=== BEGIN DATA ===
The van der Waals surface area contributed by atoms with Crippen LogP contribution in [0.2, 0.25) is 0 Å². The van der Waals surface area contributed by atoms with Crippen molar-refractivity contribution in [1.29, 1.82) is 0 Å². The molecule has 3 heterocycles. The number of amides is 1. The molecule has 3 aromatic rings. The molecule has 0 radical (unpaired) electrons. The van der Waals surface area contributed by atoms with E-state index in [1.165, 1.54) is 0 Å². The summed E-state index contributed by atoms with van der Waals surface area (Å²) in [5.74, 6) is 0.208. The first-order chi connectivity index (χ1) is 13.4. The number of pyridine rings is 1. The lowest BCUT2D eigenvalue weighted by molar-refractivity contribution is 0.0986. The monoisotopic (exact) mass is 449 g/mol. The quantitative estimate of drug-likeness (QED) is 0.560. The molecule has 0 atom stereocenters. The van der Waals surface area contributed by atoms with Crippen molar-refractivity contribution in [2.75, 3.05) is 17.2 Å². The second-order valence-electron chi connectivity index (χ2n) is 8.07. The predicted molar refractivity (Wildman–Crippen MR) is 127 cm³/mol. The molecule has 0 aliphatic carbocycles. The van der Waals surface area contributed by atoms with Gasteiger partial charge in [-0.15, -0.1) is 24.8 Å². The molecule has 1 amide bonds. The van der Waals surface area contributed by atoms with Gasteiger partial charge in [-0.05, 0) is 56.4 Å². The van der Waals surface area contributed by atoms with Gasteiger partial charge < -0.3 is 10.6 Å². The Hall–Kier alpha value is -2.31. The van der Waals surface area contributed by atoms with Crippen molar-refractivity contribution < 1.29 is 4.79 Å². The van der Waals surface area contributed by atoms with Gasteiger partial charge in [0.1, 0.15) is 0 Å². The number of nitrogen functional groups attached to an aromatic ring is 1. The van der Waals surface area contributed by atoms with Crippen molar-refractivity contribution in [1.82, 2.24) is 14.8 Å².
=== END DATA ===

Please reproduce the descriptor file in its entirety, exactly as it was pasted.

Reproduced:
The van der Waals surface area contributed by atoms with Crippen LogP contribution in [0.2, 0.25) is 0 Å². The van der Waals surface area contributed by atoms with Crippen molar-refractivity contribution in [1.29, 1.82) is 0 Å². The molecule has 3 heterocycles. The number of amides is 1. The molecule has 3 aromatic rings. The molecule has 0 radical (unpaired) electrons. The van der Waals surface area contributed by atoms with E-state index in [1.165, 1.54) is 0 Å². The summed E-state index contributed by atoms with van der Waals surface area (Å²) in [5.74, 6) is 0.208. The first-order chi connectivity index (χ1) is 13.4. The number of pyridine rings is 1. The lowest BCUT2D eigenvalue weighted by molar-refractivity contribution is 0.0986. The monoisotopic (exact) mass is 449 g/mol. The quantitative estimate of drug-likeness (QED) is 0.560. The molecule has 0 atom stereocenters. The van der Waals surface area contributed by atoms with Crippen molar-refractivity contribution in [2.75, 3.05) is 17.2 Å². The second-order valence-electron chi connectivity index (χ2n) is 8.07. The predicted molar refractivity (Wildman–Crippen MR) is 127 cm³/mol. The molecule has 0 aliphatic carbocycles. The van der Waals surface area contributed by atoms with Gasteiger partial charge in [-0.15, -0.1) is 24.8 Å². The molecule has 1 amide bonds. The van der Waals surface area contributed by atoms with Gasteiger partial charge in [-0.05, 0) is 56.4 Å². The van der Waals surface area contributed by atoms with Gasteiger partial charge < -0.3 is 10.6 Å². The Hall–Kier alpha value is -2.31. The van der Waals surface area contributed by atoms with Crippen molar-refractivity contribution < 1.29 is 4.79 Å². The van der Waals surface area contributed by atoms with Gasteiger partial charge in [0.1, 0.15) is 0 Å². The number of nitrogen functional groups attached to an aromatic ring is 1. The van der Waals surface area contributed by atoms with Crippen molar-refractivity contribution in [1.82, 2.24) is 14.8 Å².